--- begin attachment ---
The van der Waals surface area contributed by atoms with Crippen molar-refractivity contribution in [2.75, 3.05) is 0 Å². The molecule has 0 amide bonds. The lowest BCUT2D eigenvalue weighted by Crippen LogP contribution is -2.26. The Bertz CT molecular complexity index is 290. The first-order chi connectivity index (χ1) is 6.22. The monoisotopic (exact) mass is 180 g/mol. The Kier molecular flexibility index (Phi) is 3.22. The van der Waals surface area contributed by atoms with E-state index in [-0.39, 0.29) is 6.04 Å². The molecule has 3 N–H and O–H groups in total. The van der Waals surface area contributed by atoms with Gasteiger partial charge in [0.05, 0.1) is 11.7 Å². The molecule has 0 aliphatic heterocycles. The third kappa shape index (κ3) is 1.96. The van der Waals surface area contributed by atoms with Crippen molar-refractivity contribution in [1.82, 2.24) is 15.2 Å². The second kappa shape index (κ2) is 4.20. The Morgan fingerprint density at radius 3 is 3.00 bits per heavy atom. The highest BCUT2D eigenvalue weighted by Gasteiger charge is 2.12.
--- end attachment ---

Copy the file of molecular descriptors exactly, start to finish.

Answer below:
The van der Waals surface area contributed by atoms with Crippen molar-refractivity contribution in [2.75, 3.05) is 0 Å². The molecule has 0 amide bonds. The lowest BCUT2D eigenvalue weighted by Crippen LogP contribution is -2.26. The Bertz CT molecular complexity index is 290. The first-order chi connectivity index (χ1) is 6.22. The monoisotopic (exact) mass is 180 g/mol. The Kier molecular flexibility index (Phi) is 3.22. The van der Waals surface area contributed by atoms with E-state index in [-0.39, 0.29) is 6.04 Å². The molecule has 3 N–H and O–H groups in total. The van der Waals surface area contributed by atoms with Gasteiger partial charge in [0.05, 0.1) is 11.7 Å². The molecule has 0 aliphatic heterocycles. The third kappa shape index (κ3) is 1.96. The van der Waals surface area contributed by atoms with Crippen molar-refractivity contribution in [1.82, 2.24) is 15.2 Å². The second kappa shape index (κ2) is 4.20. The Morgan fingerprint density at radius 3 is 3.00 bits per heavy atom. The highest BCUT2D eigenvalue weighted by Gasteiger charge is 2.12.